However, in finding that the transaction fits within the non-recognition provisions of Section 1031(a)(1) of the tax code, meaning that the gain will not be immediately recognized for tax purposes, the October IRS letter makes the following observations:
• ZedCo is proposing to acquire development rights and transfer those rights to Beta, which the corporation already owns. This transfer, however, is not an impediment to ZedCo’s claim that the Section 1031(a)(1) tax deferment applies to the exchange. Indeed, the IRS, in citing a 1968 revenue ruling (Rev. Rul. 68-394, 1968-2 C.B. 338) said that it was “immaterial” that development rights will be used merely to enhance the real property that is already owned by the company, which in this case refers to Beta Complex. Furthermore, the ruling indicates that for purposes of Section 1031(a)(1), it is not material that the property acquired, as the replacement property, happens to be on property already owned by the ZedCo.
• Local law treats development rights as an “interest in real property.”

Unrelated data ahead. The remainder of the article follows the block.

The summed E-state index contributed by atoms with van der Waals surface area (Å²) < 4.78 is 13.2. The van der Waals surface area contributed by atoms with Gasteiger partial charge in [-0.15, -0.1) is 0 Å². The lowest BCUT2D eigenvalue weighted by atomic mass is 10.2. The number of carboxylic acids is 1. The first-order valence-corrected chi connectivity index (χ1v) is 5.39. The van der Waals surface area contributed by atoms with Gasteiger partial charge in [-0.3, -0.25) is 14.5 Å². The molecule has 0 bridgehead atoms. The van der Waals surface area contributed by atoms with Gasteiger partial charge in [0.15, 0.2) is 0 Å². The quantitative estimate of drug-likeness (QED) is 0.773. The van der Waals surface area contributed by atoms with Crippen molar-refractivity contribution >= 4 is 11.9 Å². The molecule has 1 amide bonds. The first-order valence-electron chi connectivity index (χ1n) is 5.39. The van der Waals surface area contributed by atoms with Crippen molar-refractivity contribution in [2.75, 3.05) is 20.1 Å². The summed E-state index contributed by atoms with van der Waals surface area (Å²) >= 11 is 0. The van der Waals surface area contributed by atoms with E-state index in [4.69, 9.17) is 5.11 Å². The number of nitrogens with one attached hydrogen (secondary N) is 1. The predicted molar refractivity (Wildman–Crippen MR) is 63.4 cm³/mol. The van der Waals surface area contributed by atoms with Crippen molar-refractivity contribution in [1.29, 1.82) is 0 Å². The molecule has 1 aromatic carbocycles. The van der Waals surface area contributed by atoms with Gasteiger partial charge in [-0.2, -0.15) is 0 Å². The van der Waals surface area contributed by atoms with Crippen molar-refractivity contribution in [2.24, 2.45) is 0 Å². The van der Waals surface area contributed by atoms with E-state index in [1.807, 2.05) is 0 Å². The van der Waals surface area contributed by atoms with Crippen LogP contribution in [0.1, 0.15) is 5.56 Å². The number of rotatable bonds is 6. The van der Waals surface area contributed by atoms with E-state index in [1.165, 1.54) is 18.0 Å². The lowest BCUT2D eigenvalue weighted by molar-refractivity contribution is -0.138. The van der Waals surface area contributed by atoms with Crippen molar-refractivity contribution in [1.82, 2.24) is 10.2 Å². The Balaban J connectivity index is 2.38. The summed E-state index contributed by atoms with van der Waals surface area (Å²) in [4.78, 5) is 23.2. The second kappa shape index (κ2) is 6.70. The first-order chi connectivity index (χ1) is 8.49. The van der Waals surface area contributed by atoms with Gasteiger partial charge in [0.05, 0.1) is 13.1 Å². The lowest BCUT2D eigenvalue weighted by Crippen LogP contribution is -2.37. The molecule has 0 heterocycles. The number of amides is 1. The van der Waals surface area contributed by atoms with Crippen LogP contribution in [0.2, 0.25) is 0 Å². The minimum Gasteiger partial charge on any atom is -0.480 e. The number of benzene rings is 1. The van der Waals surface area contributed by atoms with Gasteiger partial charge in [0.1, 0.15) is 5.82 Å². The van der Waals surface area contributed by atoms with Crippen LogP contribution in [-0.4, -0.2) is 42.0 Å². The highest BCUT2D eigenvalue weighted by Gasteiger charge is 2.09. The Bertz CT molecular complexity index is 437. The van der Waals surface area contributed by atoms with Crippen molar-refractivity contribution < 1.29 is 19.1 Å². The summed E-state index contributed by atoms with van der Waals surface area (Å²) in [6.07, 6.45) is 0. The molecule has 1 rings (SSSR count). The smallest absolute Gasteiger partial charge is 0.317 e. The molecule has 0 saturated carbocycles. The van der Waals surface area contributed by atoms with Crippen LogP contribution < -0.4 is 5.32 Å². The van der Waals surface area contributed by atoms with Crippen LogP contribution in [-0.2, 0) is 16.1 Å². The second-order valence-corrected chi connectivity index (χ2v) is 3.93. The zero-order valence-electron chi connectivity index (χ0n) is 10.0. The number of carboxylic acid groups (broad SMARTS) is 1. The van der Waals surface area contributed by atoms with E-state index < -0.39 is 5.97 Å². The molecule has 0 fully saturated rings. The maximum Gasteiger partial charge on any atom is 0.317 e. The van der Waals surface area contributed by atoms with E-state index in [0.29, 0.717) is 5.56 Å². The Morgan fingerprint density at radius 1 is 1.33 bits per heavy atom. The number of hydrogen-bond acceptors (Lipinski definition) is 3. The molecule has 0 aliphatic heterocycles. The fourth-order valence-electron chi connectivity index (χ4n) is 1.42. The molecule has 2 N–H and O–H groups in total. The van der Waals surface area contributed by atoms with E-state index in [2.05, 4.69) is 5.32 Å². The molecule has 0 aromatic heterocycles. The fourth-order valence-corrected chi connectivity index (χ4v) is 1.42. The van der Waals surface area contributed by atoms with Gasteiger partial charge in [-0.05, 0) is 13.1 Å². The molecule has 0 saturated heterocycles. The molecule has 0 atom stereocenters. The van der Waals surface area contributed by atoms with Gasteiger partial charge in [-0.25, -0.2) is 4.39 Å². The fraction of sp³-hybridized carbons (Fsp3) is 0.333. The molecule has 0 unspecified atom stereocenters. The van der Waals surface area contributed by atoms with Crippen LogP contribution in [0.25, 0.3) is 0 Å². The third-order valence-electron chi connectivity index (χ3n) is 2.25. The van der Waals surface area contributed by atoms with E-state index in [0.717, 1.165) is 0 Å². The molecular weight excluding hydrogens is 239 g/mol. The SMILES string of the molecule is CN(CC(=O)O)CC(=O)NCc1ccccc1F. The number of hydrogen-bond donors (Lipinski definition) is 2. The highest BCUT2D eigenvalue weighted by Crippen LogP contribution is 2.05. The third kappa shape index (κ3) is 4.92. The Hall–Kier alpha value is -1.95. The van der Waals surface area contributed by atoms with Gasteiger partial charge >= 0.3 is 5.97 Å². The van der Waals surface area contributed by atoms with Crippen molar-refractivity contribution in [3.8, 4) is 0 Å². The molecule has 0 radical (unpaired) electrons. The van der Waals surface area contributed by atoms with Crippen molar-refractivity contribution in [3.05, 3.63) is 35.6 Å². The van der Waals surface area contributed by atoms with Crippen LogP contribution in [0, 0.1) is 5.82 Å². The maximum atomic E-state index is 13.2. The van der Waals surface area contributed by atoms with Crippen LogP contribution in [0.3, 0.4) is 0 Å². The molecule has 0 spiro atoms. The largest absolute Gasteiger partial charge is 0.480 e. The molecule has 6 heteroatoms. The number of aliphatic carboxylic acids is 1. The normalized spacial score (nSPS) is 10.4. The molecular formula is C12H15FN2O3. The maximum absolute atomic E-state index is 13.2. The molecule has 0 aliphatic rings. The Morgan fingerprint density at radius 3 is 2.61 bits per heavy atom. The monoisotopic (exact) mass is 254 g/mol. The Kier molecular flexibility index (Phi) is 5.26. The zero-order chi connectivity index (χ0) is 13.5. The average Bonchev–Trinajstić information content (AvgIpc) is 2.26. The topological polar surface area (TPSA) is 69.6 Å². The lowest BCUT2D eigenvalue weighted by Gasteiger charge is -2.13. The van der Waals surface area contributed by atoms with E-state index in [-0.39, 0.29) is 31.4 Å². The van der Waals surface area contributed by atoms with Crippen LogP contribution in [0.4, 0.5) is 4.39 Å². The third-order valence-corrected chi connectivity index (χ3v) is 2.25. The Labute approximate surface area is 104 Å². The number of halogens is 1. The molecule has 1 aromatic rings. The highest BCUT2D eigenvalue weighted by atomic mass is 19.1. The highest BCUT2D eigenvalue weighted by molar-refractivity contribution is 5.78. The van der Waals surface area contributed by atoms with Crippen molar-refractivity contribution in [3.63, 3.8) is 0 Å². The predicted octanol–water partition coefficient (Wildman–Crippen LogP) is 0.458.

• Development rights are not discretionary, which means that they exist permanently, and therefore are analogous to perpetual rights. This finding brought the case within the safe harbor established in its 1955 revenue rule on water rights (Rev. Rul. 55-749, 1955-2 C.B. 295).
In that ruling, the IRS found that Sec. 1031(a)(1) applied to the exchange of raw land for perpetual water rights which were, under local law, considered real property rights.
So, although a casual observer may not consider development rights to be real estate, the rights involved in this case easily attained that designation. In light of the fact that the development rights at issue here were perpetual and, under local law, represented an interest in real property, the rights were regarded “as of like kind” to the fee interest in Alpha, for which they were exchanged. Perhaps more importantly, ZedCo was able to consummate the exchange on a wholly tax-free basis.
Contributor Robert Willens, founder and principle of Robert Willens LLC, writes a regular tax column for CFO.com.